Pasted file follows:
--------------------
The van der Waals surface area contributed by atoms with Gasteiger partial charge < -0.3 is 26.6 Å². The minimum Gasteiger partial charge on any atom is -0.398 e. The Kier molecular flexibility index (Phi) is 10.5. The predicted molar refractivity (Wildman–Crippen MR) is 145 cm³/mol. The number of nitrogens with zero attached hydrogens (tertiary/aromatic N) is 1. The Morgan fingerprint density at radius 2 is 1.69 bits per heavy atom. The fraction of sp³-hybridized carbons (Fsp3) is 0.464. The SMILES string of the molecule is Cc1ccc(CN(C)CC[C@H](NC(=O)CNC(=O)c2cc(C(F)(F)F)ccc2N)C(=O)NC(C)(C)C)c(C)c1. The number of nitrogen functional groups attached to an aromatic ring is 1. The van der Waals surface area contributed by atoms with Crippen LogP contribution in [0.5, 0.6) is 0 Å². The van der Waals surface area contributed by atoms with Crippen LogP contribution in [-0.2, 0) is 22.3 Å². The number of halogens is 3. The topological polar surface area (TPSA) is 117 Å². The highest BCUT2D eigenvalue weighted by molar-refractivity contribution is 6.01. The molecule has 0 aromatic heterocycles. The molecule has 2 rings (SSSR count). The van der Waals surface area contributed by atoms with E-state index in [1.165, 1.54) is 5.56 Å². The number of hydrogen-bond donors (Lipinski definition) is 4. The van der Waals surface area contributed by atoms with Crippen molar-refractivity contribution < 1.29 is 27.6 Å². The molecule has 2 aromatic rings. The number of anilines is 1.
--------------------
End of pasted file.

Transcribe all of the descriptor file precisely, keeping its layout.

The van der Waals surface area contributed by atoms with Gasteiger partial charge < -0.3 is 26.6 Å². The minimum Gasteiger partial charge on any atom is -0.398 e. The Kier molecular flexibility index (Phi) is 10.5. The predicted molar refractivity (Wildman–Crippen MR) is 145 cm³/mol. The number of nitrogens with zero attached hydrogens (tertiary/aromatic N) is 1. The Morgan fingerprint density at radius 2 is 1.69 bits per heavy atom. The fraction of sp³-hybridized carbons (Fsp3) is 0.464. The SMILES string of the molecule is Cc1ccc(CN(C)CC[C@H](NC(=O)CNC(=O)c2cc(C(F)(F)F)ccc2N)C(=O)NC(C)(C)C)c(C)c1. The number of nitrogen functional groups attached to an aromatic ring is 1. The van der Waals surface area contributed by atoms with Crippen LogP contribution in [0.5, 0.6) is 0 Å². The van der Waals surface area contributed by atoms with Crippen LogP contribution in [-0.2, 0) is 22.3 Å². The number of halogens is 3. The topological polar surface area (TPSA) is 117 Å². The highest BCUT2D eigenvalue weighted by molar-refractivity contribution is 6.01. The molecule has 0 aromatic heterocycles. The molecule has 2 rings (SSSR count). The van der Waals surface area contributed by atoms with E-state index in [1.165, 1.54) is 5.56 Å². The number of hydrogen-bond donors (Lipinski definition) is 4. The van der Waals surface area contributed by atoms with Crippen molar-refractivity contribution < 1.29 is 27.6 Å². The molecule has 2 aromatic rings. The number of anilines is 1.